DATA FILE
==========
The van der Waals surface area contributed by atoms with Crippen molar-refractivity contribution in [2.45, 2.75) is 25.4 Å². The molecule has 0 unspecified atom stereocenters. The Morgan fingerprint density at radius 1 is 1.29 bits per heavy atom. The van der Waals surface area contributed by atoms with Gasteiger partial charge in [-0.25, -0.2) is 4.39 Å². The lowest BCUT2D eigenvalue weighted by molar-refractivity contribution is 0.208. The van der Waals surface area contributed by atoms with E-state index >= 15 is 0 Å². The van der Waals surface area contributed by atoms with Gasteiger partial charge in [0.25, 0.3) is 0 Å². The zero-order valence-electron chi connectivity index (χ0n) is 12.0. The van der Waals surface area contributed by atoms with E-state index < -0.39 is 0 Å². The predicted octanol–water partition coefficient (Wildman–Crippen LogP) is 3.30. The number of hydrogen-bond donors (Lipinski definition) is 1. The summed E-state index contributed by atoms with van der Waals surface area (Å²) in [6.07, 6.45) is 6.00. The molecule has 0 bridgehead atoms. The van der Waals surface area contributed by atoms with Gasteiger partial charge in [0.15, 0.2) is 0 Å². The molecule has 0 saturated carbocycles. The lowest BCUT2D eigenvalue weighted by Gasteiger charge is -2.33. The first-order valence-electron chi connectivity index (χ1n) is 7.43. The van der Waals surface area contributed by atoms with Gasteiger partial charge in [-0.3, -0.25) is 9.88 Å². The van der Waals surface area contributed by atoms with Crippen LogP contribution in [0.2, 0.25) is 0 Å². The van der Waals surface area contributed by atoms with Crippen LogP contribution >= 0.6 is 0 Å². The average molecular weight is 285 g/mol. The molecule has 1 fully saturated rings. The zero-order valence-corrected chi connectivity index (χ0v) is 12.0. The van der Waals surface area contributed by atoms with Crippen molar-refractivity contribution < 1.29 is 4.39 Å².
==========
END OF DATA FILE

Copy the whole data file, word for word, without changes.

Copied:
The van der Waals surface area contributed by atoms with Crippen molar-refractivity contribution in [2.45, 2.75) is 25.4 Å². The molecule has 0 unspecified atom stereocenters. The Morgan fingerprint density at radius 1 is 1.29 bits per heavy atom. The van der Waals surface area contributed by atoms with Gasteiger partial charge in [-0.25, -0.2) is 4.39 Å². The lowest BCUT2D eigenvalue weighted by molar-refractivity contribution is 0.208. The van der Waals surface area contributed by atoms with E-state index >= 15 is 0 Å². The van der Waals surface area contributed by atoms with Gasteiger partial charge in [0.25, 0.3) is 0 Å². The zero-order valence-electron chi connectivity index (χ0n) is 12.0. The van der Waals surface area contributed by atoms with E-state index < -0.39 is 0 Å². The predicted octanol–water partition coefficient (Wildman–Crippen LogP) is 3.30. The number of hydrogen-bond donors (Lipinski definition) is 1. The summed E-state index contributed by atoms with van der Waals surface area (Å²) in [6.07, 6.45) is 6.00. The molecule has 0 bridgehead atoms. The van der Waals surface area contributed by atoms with Gasteiger partial charge in [0.15, 0.2) is 0 Å². The molecule has 0 saturated carbocycles. The lowest BCUT2D eigenvalue weighted by Gasteiger charge is -2.33. The first-order valence-electron chi connectivity index (χ1n) is 7.43. The van der Waals surface area contributed by atoms with Gasteiger partial charge in [-0.3, -0.25) is 9.88 Å². The van der Waals surface area contributed by atoms with Crippen LogP contribution in [0.2, 0.25) is 0 Å². The van der Waals surface area contributed by atoms with Crippen LogP contribution >= 0.6 is 0 Å². The average molecular weight is 285 g/mol. The molecule has 1 fully saturated rings. The zero-order valence-corrected chi connectivity index (χ0v) is 12.0. The van der Waals surface area contributed by atoms with Crippen molar-refractivity contribution < 1.29 is 4.39 Å².